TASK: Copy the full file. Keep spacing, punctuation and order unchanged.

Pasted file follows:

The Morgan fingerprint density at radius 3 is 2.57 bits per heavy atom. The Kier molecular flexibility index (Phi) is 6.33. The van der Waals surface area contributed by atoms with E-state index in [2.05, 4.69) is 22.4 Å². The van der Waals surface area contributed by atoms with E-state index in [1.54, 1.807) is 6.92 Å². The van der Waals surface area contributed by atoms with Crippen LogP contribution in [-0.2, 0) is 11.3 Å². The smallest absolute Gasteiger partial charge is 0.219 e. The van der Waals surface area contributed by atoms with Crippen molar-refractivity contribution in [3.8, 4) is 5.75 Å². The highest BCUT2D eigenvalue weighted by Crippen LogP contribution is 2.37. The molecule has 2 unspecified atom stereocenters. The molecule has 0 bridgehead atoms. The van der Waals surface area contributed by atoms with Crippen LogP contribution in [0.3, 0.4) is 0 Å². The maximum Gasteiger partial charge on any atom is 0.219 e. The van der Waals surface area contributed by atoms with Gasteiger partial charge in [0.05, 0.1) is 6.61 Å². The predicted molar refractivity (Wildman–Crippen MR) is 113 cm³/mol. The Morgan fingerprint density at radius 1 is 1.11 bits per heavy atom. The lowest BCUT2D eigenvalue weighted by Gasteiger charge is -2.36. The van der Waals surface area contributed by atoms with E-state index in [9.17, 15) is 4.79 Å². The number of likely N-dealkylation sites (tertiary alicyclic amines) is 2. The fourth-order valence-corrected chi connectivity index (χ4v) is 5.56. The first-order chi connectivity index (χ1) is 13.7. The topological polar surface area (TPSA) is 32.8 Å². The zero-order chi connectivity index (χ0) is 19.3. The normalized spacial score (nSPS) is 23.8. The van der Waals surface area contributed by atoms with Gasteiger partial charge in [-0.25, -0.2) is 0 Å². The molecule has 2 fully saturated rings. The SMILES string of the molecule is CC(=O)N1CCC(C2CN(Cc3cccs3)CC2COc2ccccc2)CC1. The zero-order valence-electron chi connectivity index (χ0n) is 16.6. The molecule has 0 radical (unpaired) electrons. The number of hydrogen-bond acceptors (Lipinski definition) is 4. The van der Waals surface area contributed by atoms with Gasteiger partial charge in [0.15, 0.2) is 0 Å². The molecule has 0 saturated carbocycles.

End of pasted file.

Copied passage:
The Morgan fingerprint density at radius 3 is 2.57 bits per heavy atom. The Kier molecular flexibility index (Phi) is 6.33. The van der Waals surface area contributed by atoms with E-state index in [2.05, 4.69) is 22.4 Å². The van der Waals surface area contributed by atoms with E-state index in [1.54, 1.807) is 6.92 Å². The van der Waals surface area contributed by atoms with Crippen LogP contribution in [-0.2, 0) is 11.3 Å². The smallest absolute Gasteiger partial charge is 0.219 e. The van der Waals surface area contributed by atoms with Crippen molar-refractivity contribution in [3.8, 4) is 5.75 Å². The highest BCUT2D eigenvalue weighted by Crippen LogP contribution is 2.37. The molecule has 2 unspecified atom stereocenters. The molecule has 0 bridgehead atoms. The van der Waals surface area contributed by atoms with Crippen LogP contribution in [0.3, 0.4) is 0 Å². The maximum Gasteiger partial charge on any atom is 0.219 e. The van der Waals surface area contributed by atoms with Gasteiger partial charge in [0.05, 0.1) is 6.61 Å². The predicted molar refractivity (Wildman–Crippen MR) is 113 cm³/mol. The Morgan fingerprint density at radius 1 is 1.11 bits per heavy atom. The lowest BCUT2D eigenvalue weighted by Gasteiger charge is -2.36. The van der Waals surface area contributed by atoms with E-state index in [9.17, 15) is 4.79 Å². The number of likely N-dealkylation sites (tertiary alicyclic amines) is 2. The fourth-order valence-corrected chi connectivity index (χ4v) is 5.56. The first-order chi connectivity index (χ1) is 13.7. The topological polar surface area (TPSA) is 32.8 Å². The zero-order chi connectivity index (χ0) is 19.3. The normalized spacial score (nSPS) is 23.8. The van der Waals surface area contributed by atoms with Gasteiger partial charge in [-0.25, -0.2) is 0 Å². The molecule has 2 fully saturated rings. The SMILES string of the molecule is CC(=O)N1CCC(C2CN(Cc3cccs3)CC2COc2ccccc2)CC1. The zero-order valence-electron chi connectivity index (χ0n) is 16.6. The molecule has 0 radical (unpaired) electrons. The number of hydrogen-bond acceptors (Lipinski definition) is 4. The van der Waals surface area contributed by atoms with Gasteiger partial charge in [0.15, 0.2) is 0 Å². The molecule has 0 saturated carbocycles.